Hoops Rumors Glossary: Ted Stepien Rule

While a rule like the Gilbert Arenas provision can flatter its namesake, the late Ted Stepien, former owner of the Cavaliers, may have preferred not to go down in history as the reference point for the Ted Stepien rule.

Stepien owned the Cavs in the early 1980s, and made a number of trades that left the franchise without first-round picks for several years. As a result, the NBA eventually instituted a rule that prohibited teams from trading out of the first round for consecutive future seasons. It’s now informally known as the “Stepien rule,” even though the Cavs owner isn’t explicitly mentioned in the league’s Collective Bargaining Agreement.

Because the Stepien rule applies only to future draft picks, teams are still permitted to trade their first-rounders every year if they so choose, but they can’t trade out of the first round for back-to-back future drafts.

For instance, since the Celtics have traded their 2023 first-round pick to Indiana, they aren’t currently permitted to trade their 2024 first-rounder. Following the 2023 draft, the Celtics would regain the right to trade that 2024 first-round pick, since their ’23 first-rounder will no longer be considered a future pick.

The Stepien rule does allow a team to trade consecutive future first-round picks if the team has acquired a separate first-rounder from another team for either of those years. So if Boston were to trade for another team’s 2023 first-rounder, that would give the Celtics the flexibility to move their 2024 pick without having to wait until after the 2023 draft.

Teams are permitted to include protection on draft picks. This can create complications related to the Stepien rule, which prevents teams from trading a first-round pick if there’s any chance at all that it will leave a team without a first-rounder for two straight years.

For example, the Trail Blazers have traded a lottery-protected 2023 first-round pick to Chicago — it will only convey if it falls outside of the top 14. That traded 2023 pick is protected all the way through 2028, and as long as there’s still a chance it won’t convey immediately, the Blazers are prevented from unconditionally trading any of their next few first-round picks.

Portland could trade a conditional 2025 first-round pick, but a team acquiring that pick would have to accept that it would be pushed back one year every time the pick Portland has traded to Chicago doesn’t convey.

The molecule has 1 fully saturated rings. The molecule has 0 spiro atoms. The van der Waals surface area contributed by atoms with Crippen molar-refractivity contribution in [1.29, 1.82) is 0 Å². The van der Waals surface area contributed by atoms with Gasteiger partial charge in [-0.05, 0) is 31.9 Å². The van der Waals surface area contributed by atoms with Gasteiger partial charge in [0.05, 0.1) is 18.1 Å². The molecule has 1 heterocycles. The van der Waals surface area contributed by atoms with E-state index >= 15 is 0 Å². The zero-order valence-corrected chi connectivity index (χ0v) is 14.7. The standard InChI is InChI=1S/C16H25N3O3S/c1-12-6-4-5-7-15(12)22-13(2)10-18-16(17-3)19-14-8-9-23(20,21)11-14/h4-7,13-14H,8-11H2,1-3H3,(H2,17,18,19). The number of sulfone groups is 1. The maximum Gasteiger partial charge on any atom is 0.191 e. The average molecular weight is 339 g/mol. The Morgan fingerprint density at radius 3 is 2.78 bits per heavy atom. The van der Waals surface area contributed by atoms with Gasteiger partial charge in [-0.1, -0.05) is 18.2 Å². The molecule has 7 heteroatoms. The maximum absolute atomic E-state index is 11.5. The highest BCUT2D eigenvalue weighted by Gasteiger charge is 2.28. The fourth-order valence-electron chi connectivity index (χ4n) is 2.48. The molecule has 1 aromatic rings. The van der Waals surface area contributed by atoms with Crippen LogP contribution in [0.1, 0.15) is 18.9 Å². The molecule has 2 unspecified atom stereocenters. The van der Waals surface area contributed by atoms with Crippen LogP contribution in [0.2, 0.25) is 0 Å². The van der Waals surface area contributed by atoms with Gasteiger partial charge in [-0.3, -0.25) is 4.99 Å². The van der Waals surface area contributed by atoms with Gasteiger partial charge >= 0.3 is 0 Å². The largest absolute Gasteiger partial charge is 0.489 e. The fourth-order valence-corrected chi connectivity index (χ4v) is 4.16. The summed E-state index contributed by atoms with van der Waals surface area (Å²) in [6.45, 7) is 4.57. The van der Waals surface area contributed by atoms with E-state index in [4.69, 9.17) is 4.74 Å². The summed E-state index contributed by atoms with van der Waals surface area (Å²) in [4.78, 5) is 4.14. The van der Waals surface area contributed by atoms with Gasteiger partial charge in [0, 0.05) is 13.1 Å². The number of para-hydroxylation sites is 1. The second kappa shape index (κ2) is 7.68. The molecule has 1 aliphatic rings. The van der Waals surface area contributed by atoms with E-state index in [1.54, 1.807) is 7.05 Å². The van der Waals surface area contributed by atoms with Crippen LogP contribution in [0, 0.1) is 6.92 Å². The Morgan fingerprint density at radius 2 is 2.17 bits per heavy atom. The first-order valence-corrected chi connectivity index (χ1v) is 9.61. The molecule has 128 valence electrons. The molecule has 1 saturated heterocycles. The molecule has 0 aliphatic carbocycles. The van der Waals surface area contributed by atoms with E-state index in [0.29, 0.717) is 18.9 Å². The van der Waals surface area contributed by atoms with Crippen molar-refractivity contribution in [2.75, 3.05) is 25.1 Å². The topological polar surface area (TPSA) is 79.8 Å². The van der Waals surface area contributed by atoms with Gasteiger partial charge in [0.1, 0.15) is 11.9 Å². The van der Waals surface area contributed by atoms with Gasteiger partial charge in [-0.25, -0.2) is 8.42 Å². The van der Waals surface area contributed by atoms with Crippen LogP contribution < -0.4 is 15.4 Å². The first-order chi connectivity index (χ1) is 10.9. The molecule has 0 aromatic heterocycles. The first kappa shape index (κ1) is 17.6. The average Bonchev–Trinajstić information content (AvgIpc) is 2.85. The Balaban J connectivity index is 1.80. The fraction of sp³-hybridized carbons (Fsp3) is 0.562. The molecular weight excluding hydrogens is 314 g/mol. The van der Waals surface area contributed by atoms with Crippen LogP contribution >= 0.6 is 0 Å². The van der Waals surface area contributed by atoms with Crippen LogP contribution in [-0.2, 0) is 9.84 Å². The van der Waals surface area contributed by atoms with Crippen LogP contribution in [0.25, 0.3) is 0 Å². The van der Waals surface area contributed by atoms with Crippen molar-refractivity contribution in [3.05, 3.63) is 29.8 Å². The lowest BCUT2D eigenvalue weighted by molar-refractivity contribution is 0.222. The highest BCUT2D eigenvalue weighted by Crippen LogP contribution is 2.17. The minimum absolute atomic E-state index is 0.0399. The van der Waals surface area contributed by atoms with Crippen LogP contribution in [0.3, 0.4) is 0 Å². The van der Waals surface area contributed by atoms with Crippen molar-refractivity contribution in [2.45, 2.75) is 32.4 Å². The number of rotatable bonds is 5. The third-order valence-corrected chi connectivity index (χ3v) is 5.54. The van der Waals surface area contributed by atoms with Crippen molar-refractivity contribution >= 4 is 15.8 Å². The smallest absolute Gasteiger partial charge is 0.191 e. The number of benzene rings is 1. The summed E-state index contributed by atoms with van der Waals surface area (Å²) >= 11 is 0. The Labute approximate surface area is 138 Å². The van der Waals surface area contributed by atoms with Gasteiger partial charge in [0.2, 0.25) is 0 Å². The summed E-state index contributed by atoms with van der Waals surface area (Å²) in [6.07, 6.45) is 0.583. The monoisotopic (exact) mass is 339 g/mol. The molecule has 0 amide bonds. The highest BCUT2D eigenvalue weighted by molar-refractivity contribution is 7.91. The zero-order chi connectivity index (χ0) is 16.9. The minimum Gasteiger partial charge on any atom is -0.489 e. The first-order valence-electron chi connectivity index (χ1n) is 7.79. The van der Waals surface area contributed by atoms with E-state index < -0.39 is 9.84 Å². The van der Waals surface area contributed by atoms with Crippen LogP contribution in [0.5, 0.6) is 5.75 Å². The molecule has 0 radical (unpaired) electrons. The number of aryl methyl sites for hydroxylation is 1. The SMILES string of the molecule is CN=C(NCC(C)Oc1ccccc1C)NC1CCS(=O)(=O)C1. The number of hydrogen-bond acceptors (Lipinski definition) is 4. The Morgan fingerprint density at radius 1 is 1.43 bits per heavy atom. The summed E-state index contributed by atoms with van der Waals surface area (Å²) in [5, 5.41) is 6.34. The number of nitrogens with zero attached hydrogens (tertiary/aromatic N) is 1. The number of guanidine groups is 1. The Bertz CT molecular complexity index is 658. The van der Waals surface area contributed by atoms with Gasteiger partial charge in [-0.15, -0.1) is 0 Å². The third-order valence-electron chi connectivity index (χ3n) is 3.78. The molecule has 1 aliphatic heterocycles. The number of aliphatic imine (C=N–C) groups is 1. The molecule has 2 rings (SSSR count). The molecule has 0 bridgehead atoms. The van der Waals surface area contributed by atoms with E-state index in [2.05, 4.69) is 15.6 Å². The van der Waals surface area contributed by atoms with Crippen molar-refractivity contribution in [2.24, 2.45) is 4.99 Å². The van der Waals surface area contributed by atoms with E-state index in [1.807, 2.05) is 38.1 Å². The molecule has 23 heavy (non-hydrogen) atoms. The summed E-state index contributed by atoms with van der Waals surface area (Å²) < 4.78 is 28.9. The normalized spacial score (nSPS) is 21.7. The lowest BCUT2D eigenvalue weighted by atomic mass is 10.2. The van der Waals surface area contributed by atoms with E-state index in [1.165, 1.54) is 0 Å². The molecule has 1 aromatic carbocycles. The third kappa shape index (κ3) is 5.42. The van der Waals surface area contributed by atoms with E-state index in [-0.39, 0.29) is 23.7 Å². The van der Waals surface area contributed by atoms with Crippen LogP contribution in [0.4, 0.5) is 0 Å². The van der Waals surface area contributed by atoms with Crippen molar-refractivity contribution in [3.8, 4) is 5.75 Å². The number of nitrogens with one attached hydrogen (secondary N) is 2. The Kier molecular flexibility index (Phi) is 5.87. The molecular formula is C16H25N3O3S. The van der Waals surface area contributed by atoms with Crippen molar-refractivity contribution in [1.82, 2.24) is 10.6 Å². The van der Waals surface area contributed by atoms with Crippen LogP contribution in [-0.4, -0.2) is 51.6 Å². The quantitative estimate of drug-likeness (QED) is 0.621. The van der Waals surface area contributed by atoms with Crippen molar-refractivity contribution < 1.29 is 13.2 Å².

[RELATED: Traded first round picks for 2023 NBA draft]

Teams will have to take the Stepien rule into account at this season’s trade deadline as they mull including draft picks in deals. It’s why the Lakers, for instance, don’t currently have a tradable first-round pick prior to 2027.

As part of the Anthony Davis blockbuster, Los Angeles agreed to send its 2024 first-rounder to New Orleans, but the Pelicans have the option to defer that pick until 2025. As a result, the Lakers can’t trade their 2023 or 2026 first-rounder, since moving either one could put them in position to be without first-round picks in consecutive future years.

Here are a few more rules related to trading draft picks:

  • The “Seven Year Rule” prohibits teams from trading draft picks more than seven years in advance. During the 2022/23 season, a 2029 draft pick can be traded, but a 2030 pick cannot be dealt.
  • The Seven Year Rule applies to protections on picks as well. If a team wants to trade a lottery-protected 2029 first-rounder at this year’s deadline, it can’t roll those protections over to 2030. For example, one of the picks the Timberwolves sent to the Jazz in the Rudy Gobert trade is a top-five protected 2029 first-round pick. If that pick falls in its protected range, Utah will instead receive Minnesota’s 2029 second-rounder, since picks in 2030 and beyond were off limits when the two teams negotiated the protections.
  • A team can add protection to a pick it has acquired as long as there wasn’t already protection on the pick. For instance, the Jazz currently control the Timberwolves‘ unprotected 2023 first-round pick. If Utah wants to include that selection in a trade, the team could put, say, top-three protection on it.
  • For salary-matching purposes, a traded draft pick counts as $0 until the player signs a contract.

Note: This is a Hoops Rumors Glossary entry. Our glossary posts will explain specific rules relating to trades, free agency, or other aspects of the NBA’s Collective Bargaining Agreement. Larry Coon’s Salary Cap FAQ was used in the creation of this post.

Earlier version of this post were published in previous years.

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